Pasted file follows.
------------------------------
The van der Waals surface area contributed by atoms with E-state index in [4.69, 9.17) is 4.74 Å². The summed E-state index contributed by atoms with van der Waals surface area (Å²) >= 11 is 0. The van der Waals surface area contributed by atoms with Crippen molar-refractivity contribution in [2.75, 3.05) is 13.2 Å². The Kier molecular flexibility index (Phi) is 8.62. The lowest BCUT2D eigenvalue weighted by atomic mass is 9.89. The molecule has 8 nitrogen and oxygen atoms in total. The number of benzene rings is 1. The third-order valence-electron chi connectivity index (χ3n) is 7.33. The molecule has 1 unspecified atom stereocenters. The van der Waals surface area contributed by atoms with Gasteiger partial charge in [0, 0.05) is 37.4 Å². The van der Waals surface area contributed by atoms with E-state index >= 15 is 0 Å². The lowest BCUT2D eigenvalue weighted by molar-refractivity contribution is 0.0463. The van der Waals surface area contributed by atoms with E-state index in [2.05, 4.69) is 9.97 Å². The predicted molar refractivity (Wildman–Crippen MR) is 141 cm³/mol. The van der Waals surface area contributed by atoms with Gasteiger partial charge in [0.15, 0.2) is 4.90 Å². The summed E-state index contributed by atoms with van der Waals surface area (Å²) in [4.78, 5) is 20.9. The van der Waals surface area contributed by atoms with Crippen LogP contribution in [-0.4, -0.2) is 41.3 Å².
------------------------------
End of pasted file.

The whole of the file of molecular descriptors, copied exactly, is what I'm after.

The van der Waals surface area contributed by atoms with E-state index in [4.69, 9.17) is 4.74 Å². The summed E-state index contributed by atoms with van der Waals surface area (Å²) >= 11 is 0. The van der Waals surface area contributed by atoms with Crippen molar-refractivity contribution in [2.75, 3.05) is 13.2 Å². The Kier molecular flexibility index (Phi) is 8.62. The lowest BCUT2D eigenvalue weighted by atomic mass is 9.89. The molecule has 8 nitrogen and oxygen atoms in total. The number of benzene rings is 1. The third-order valence-electron chi connectivity index (χ3n) is 7.33. The molecule has 1 unspecified atom stereocenters. The van der Waals surface area contributed by atoms with Gasteiger partial charge in [0, 0.05) is 37.4 Å². The van der Waals surface area contributed by atoms with E-state index >= 15 is 0 Å². The lowest BCUT2D eigenvalue weighted by molar-refractivity contribution is 0.0463. The van der Waals surface area contributed by atoms with E-state index in [2.05, 4.69) is 9.97 Å². The predicted molar refractivity (Wildman–Crippen MR) is 141 cm³/mol. The van der Waals surface area contributed by atoms with Gasteiger partial charge in [0.15, 0.2) is 4.90 Å². The summed E-state index contributed by atoms with van der Waals surface area (Å²) in [4.78, 5) is 20.9. The van der Waals surface area contributed by atoms with Crippen LogP contribution in [-0.4, -0.2) is 41.3 Å².